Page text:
Art Therapy: Tracing Mental Wellness.

The artists of any time are deemed madmen of any generation. Be it their creative genius that derives them to the peripheries of the society or their passion for life and art that makes them unpopular among regular people. In a Modernist world, the community of artists has been given a pedestal of being saviours of civilization. They have been accepted and admired but a creative mind has always been associated with mental illness and psychological disorders. This has in recent times turned into an aesthetic for the artist community. Be it Van Gogh’s eccentric behaviour, Munch’s delirium or Frida’s melancholia; most people crave a certain depth of mental instability among artists. Perhaps because it gives their creative process light of justification. In this process we also detach from them and recognize them as the other, conveniently associating their creativeness with madness.

Art has paved the way to mental wellness and proved to be useful for the good of society. Pablo Picasso was a great advocate of art therapy. He said, “Art washes from the soul the dust of everyday life.”
In recent times, art has become a means of therapy for a lot of people. A lot of academic courses on art have been introduced for people to follow just out of interest or for the sake of exploration. Art has also become available to people through print and media. Art has been a global phenomenon of utmost importance since the beginning of civilization. But now it is has become more than a phenomenon, it is the dire need of the hour. It has slipped into the corners of the lifestyle of today’s world and integrated with life and its multifaceted aspects. It has become more than just a decorative piece of work.
Art is an experience. Art is protest. Art is revolution. Art is the voice of people. And more.

Art and mental wellness have been a new area of interest for many. AORA founded by Jennifer Ellis and Benni Allan has started taking art to the people suffering immobility in the form of a virtual gallery which has been a success in times of the pandemic. Many studies show that art can help in recovery from illnesses and help in stimulating positivity among people. Art therapy has also helped significantly in including people with special needs in the spectrum of creative enlightenment and has served as a medium of growth. The artists themselves turn to art as a mode of therapy. Many artists believe that creating art has helped them in times of despair and given them the strength to go on.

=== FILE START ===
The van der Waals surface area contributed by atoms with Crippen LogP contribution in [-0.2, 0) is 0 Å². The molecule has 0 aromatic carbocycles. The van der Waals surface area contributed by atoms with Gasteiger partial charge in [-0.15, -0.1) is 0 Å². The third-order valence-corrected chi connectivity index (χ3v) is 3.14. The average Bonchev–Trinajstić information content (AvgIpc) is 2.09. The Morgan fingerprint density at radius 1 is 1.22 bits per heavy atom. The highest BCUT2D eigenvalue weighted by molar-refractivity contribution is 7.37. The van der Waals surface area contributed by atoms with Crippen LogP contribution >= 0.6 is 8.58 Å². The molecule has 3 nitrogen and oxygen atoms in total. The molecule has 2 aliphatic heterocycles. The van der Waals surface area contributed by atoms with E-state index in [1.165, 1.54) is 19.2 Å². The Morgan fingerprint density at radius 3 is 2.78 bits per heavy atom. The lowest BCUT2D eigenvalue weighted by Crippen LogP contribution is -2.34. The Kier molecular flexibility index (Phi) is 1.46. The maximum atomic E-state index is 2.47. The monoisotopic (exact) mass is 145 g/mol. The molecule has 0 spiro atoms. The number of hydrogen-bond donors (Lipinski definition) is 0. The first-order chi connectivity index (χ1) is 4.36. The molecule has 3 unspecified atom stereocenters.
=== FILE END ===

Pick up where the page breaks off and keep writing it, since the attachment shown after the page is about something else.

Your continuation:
“When I was in Delhi, I used to go out on art dates around the city, see places and illustrate while watching the sunset. These art dates were my stress busters. Whenever an idea pops in my head randomly, the whole process of visualizing, creating a draft and then finally converting that thought into a doodle makes me feel accomplished and make me look forward to making more art.”  Nandini

“I have always felt the desire of living in completely another way I used to know from society. That’s why people have often seen me as a bit weird. Not matching. The art was and it is also a kind of therapy… (The process is) Usually a great mess. Around me as well as in me. It doesn’t mean I behave like a crazy scientist. It can be an extremely calm mess” Thinloth

“I find the routine of studio work to be quite therapeutic, especially the space that opens up to think about other things when I make work.” William Cobbing

Art has become an important element of understanding human nature and the structure that surrounds us. It has become a mode of reflecting the inner self to understand the outer realities of existence. In a world where time is just a representation of a clock and thousands of feet walk the same street race where the destination is only a capitalist grim reaper, art has given us time to stand still and look inside. Ponder. Art has given us time to steal a breath from the smog of cities and dwell in a moment of captive leisure. Viewing art in this new therapeutic light and keeping aside the prejudices against the communities of artists has really helped bridge the gap between society, art and artists. It has served the greatest of purposes and given us a cave to retreat to when we are tired of the fluctuations of the world and need a moment of serenity.


Text by Mariyam Fatima.

Edited by Romina Bertetti.

Cover photo by Harleen Kaur.

Featured artists: Nandini, William Cobbing, Thinloth.


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